Having designed dozens of T-shirts in my career as a graphic designer, it’s a good thing as my husband would have nothing to wear if not for all the free logo shirts. None of the shirts are my style, or that is, cut to a shape I like to wear. So lately, I’ve decided to just design my own, one by one. I have a few with my Home Grown Logos truck on them, but for some reason, black and white graphics seem a little cool right now.
I’ve used cafepress and spreadshirt in the past for ordering custom shirts. Both with different results, and I tend to make my decision based on ease of art uploading and editing, but have been happy with the printing of shirts from both. Last night I used spreadshirt, as I wanted to make my images as large as possible, and print on the back as well.
I chose a gorgeous script typeface I took from a vintage show card book. The font was created in 1898 by John Smith, copyright of 1903, London. So I’m feeling pretty good about it being public domain at this point. (You can see more about my collection of such books on my other blog, Farm Fresh Creative.)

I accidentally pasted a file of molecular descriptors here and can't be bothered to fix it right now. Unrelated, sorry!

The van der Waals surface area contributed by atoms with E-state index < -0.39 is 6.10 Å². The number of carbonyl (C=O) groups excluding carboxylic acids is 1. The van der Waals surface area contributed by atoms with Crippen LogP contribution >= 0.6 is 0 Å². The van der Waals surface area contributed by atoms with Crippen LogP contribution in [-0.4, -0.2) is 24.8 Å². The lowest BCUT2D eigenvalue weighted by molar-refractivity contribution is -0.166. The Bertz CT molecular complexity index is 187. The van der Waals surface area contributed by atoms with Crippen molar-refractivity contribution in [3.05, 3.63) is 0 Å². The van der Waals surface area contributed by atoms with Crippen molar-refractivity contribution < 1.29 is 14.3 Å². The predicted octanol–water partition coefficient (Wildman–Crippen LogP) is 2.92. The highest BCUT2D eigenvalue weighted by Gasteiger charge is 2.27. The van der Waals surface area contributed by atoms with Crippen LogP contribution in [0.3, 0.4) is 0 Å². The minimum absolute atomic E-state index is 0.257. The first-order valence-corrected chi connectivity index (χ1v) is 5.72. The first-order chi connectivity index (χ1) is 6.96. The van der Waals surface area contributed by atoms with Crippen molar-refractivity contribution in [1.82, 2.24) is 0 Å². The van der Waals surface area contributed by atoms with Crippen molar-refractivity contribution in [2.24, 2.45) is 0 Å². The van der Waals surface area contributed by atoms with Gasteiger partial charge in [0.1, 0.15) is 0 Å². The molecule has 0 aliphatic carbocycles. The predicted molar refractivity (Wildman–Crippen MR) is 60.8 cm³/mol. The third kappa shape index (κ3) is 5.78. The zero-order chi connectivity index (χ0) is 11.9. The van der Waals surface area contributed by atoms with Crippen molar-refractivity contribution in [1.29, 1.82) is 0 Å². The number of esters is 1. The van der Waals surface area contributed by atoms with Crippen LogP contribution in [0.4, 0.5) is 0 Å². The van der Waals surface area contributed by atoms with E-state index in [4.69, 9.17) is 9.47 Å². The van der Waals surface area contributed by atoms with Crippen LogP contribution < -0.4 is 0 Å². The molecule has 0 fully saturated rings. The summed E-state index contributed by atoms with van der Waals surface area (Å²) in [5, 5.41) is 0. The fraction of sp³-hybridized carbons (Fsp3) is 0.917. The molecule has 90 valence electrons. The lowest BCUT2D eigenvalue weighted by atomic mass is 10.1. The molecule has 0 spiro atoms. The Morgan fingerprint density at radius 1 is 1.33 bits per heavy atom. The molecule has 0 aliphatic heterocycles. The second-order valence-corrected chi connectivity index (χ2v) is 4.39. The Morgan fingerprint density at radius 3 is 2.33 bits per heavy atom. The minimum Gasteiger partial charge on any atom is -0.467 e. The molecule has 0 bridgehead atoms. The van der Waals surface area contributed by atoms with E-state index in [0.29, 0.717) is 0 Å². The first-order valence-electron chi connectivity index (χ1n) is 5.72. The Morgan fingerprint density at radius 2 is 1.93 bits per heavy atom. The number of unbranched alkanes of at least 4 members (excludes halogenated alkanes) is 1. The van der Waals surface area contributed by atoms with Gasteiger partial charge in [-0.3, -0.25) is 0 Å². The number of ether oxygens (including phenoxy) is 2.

I have been in love with typography since I began my commercial art career in 1983 as a junior art director at an advertising agency in the midwest at age 17. Back then, (before computers,) to comp up anything, ie. ads, brochures, logos, etc., we had to trace type from a type specimen book to create a layout. I’ve traced a lot of type in my day, and one can’t help but appreciate every curve, serif and characteristic of a great typeface. So that being said, I couldn’t resist but design a shirt with a beautiful script as this. I placed half of the alphabet on the front and the rest on the back.
My other shirt is a silhouette straight out of a vintage clip art book, though I cleaned up a few lines. How cute is a jump-roping cow? Kind of gives a new twist on “Happy California Cows”. And did I mention I live smack in the middle of a dairy belt? Ah, Petaluma.